Yes, sure. So this system that we're talking about was put in place a year or two ago and I think it continues to do very well. And you kind of saw it in the results here in Q4. I mean although in oil prices kind of collapsed in November and December that the SK team continued to drive kind of profitable growth and still for the tenth consecutive quarter had a year-over-year growth in their EBITDA. So I'm really pleased with the team and how they did down the stretch of managing their input costs, as well as managing the output costs, so that, that system continues to do well and I'm hopeful that the regardless of what how oil prices go in 2019 we'll be able to manage that spread and drive profitable growth.

Luke Junk -- Robert W. Baird & Co. -- Analyst

And then I guess speak -- Alan just the outlook for incinerator pricing in 2019, obviously steady economic backdrop good utilization, high barriers to entry in that business of course, it seems like a good backdrop to take price?

Alan S. McKim -- Chairman, President and Chief Executive Officer

We had a number of pricing initiatives across the business last year and we would expect the benefit of those increases to flow through here in 2019. So you will see an improvement in pricing on incineration this year for that reason for sure. I think more importantly will be the mix. The team really has been able to line out that new plant and we've been able to really increase our feed grades and the type of waste, the high value of feeds into the plant, and that's really come online at a really opportune time for us because we've got a number of key customers that have been expanding and generating those kind of high difficult -- high cost difficult streams to treat. So that team's really done a nice job of getting that plant up online.

Luke Junk -- Robert W. Baird & Co. -- Analyst

Okay, perfect I will leave it there. Thank you so much.

Alan S. McKim -- Chairman, President and Chief Executive Officer

Okay.

Michael L. Battles -- Executive Vice President and Chief Financial Officer

Thanks Luke.

Operator

The next question is from the line of Hamzah Mazari with Macquarie. Please proceed with your questions.

Hamzah Mazari -- Macquarie Capital -- Analyst

Hey, good morning. My question is on pricing as well. How much of the pricing ramp Alan, is just sort of a catch-up because you sort of didn't price earlier, I am just thinking about long-term pricing in your business, is the pricing ramp in '19 much higher and then we go to sort of a CPI based pricing? Just any thoughts on sort of pricing?

I know you've been strategic around that and I know we've had capacity ramp and you had to fill volume, any thoughts on pricing longer term?

Alan S. McKim -- Chairman, President and Chief Executive Officer

Well, we certainly have been doing a little bit of catch-up, as you know, because there were a reluctancy on us raising pricing as we were bringing on new capacity, but at the same time more waste is entering the market. We're seeing more captives looking to outsource more material direct to our facilities and with some of the consolidation that took place within the chemical industry, there are a number of facilities right now that are beginning to outsource waste that otherwise may have internalized those materials.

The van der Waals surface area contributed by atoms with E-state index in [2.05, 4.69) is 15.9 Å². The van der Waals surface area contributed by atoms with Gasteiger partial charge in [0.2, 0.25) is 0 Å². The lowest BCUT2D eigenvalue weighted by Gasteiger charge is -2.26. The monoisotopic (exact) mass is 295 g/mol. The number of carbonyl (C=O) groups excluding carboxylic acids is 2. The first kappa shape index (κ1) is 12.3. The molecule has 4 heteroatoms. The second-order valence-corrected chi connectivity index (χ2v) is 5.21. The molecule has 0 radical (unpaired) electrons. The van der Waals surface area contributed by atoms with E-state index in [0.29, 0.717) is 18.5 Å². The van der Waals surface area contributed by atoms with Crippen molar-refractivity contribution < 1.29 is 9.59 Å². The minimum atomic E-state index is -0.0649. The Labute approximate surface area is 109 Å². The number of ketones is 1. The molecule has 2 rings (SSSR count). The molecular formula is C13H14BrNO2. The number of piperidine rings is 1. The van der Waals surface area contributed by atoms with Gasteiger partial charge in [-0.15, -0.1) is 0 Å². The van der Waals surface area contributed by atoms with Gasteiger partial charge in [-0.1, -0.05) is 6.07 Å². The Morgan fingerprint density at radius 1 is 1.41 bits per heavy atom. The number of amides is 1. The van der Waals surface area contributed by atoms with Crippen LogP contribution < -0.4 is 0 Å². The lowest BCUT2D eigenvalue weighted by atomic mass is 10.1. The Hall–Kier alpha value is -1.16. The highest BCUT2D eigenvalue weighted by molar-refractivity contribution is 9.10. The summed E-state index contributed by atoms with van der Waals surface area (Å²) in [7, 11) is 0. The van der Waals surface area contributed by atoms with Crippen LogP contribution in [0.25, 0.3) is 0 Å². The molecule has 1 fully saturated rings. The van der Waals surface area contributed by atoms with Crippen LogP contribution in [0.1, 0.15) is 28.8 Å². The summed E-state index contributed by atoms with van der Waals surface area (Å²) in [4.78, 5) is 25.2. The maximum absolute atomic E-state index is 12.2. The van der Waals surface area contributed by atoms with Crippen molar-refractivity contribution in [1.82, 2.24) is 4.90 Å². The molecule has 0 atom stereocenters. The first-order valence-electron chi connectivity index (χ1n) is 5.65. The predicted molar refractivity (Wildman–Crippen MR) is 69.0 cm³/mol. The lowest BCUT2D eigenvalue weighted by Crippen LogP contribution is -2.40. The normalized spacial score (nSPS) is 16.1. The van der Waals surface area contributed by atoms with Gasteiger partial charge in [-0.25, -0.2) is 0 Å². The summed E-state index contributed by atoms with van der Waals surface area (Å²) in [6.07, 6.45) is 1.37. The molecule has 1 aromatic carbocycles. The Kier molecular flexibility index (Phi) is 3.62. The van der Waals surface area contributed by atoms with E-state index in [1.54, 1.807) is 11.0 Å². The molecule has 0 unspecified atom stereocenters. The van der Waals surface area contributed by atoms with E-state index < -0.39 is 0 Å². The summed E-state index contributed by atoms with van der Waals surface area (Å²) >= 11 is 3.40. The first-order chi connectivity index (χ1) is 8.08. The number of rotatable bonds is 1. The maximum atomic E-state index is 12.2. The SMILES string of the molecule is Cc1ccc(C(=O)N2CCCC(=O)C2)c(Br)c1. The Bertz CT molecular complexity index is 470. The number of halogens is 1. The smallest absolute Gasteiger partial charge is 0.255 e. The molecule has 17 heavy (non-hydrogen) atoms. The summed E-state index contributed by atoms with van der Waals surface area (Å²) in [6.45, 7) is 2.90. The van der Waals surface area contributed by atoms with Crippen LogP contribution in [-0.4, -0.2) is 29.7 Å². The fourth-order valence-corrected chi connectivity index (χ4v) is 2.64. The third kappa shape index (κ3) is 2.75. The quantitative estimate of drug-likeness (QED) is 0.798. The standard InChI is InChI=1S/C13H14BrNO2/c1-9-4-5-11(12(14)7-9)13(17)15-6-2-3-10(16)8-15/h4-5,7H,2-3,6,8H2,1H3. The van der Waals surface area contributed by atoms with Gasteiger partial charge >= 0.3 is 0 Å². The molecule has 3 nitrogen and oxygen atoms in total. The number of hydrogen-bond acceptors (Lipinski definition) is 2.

So all in all, I think we are pleased with our utilization rates. We have been doing a little catch-up, as you mentioned, we have increased pricing and quite frankly, as we've approached a lot of our large key customers, I think many of them appreciate the fact that we've made a substantial investment into these plants to increase more capacity and also to meet the new regulation. So all in all, I think the pricing are justified and being received pretty well.

Hamzah Mazari -- Macquarie Capital -- Analyst

Good, that's great. I know you touched on the synergies between Safety- Kleen and Environmental and obviously it's been a number of years since we did that deal but any thoughts as you look at M&A longer term? I know we got involved in energy after the BP oil spill and sort of your in the sort of two segments, but there's a number of different verticals in those two segments. As we think about M&A longer term as leverage comes off, is the portfolio going to remain sort of similar or are you looking at other avenues that sort of you're not in right now, just sort of thoughts on longer term M&A?

Alan S. McKim -- Chairman, President and Chief Executive Officer

Yes, I think there are a lot of opportunities in the two segments that we're in today. We see a lot of deal flow through our M&A group here and we continue to look at opportunities. But we're trying to be optimistic as well. We are somewhat competing with a number of PE firms out there that in some cases pay a much higher multiple than they're willing to pay. So we've only did a couple of deals last year, I think they worked out extremely well for us. We continue to see opportunities so to grow just in the two segments, quite frankly Hamzah, that we're in right now.

Hamzah Mazari -- Macquarie Capital -- Analyst

Good, got it. Last question, I'll turn it over, just at the IMO 2020 could you remind us, is that all hype or do you think that that really generates EBITDA in your business? Thank you.

Alan S. McKim -- Chairman, President and Chief Executive Officer

Certainly, we're watching that very closely and we think there are going to be some impacts on both outlets for oils that are being collected today, that is not being refined, so we think there could be impacts to the outlets for them. We also think there's going to be changes to the pricing on marine diesel oil and fuel oil and subsequently potential positive implications on base oil pricing. So, we think on both the collection side, as well as on the sales side, IMO 2020 could have an impact on us, but I think only time will tell that kind of see just how it all shakes out, Hamzah.

Hamzah Mazari -- Macquarie Capital -- Analyst

Great, thanks so much.

Operator

The next question is coming from the line of Michael Hoffman with Stifel. Please proceed with your question.

Michael Hoffman -- Stifel -- Analyst

Hi, thanks Mike, Jim. Close the loop on IMO 2020, it's not in your guidance, but the more important point.

Michael L. Battles -- Executive Vice President and Chief Financial Officer

That's true Michael.